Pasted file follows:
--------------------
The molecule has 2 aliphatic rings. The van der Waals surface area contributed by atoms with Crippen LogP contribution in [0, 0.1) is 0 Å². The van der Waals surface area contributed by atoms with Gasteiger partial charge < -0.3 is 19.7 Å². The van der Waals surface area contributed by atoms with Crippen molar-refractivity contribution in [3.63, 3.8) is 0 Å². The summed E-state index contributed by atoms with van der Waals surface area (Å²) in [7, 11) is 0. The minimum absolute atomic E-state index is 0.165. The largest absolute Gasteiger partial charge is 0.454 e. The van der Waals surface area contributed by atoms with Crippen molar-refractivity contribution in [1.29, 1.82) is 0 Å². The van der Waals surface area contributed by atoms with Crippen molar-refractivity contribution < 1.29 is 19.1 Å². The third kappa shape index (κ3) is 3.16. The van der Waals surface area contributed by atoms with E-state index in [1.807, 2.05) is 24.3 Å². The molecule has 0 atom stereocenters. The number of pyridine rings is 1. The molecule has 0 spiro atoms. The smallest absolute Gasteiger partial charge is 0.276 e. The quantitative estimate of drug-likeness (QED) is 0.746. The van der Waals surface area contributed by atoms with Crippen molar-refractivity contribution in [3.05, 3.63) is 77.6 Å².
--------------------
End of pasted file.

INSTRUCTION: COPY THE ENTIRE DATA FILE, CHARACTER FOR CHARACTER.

The molecule has 2 aliphatic rings. The van der Waals surface area contributed by atoms with Crippen LogP contribution in [0, 0.1) is 0 Å². The van der Waals surface area contributed by atoms with Gasteiger partial charge < -0.3 is 19.7 Å². The van der Waals surface area contributed by atoms with Crippen molar-refractivity contribution in [3.63, 3.8) is 0 Å². The summed E-state index contributed by atoms with van der Waals surface area (Å²) in [7, 11) is 0. The minimum absolute atomic E-state index is 0.165. The largest absolute Gasteiger partial charge is 0.454 e. The van der Waals surface area contributed by atoms with Crippen molar-refractivity contribution in [1.29, 1.82) is 0 Å². The van der Waals surface area contributed by atoms with Crippen molar-refractivity contribution < 1.29 is 19.1 Å². The third kappa shape index (κ3) is 3.16. The van der Waals surface area contributed by atoms with E-state index in [1.807, 2.05) is 24.3 Å². The molecule has 0 atom stereocenters. The number of pyridine rings is 1. The molecule has 0 spiro atoms. The smallest absolute Gasteiger partial charge is 0.276 e. The quantitative estimate of drug-likeness (QED) is 0.746. The van der Waals surface area contributed by atoms with Crippen molar-refractivity contribution in [3.05, 3.63) is 77.6 Å².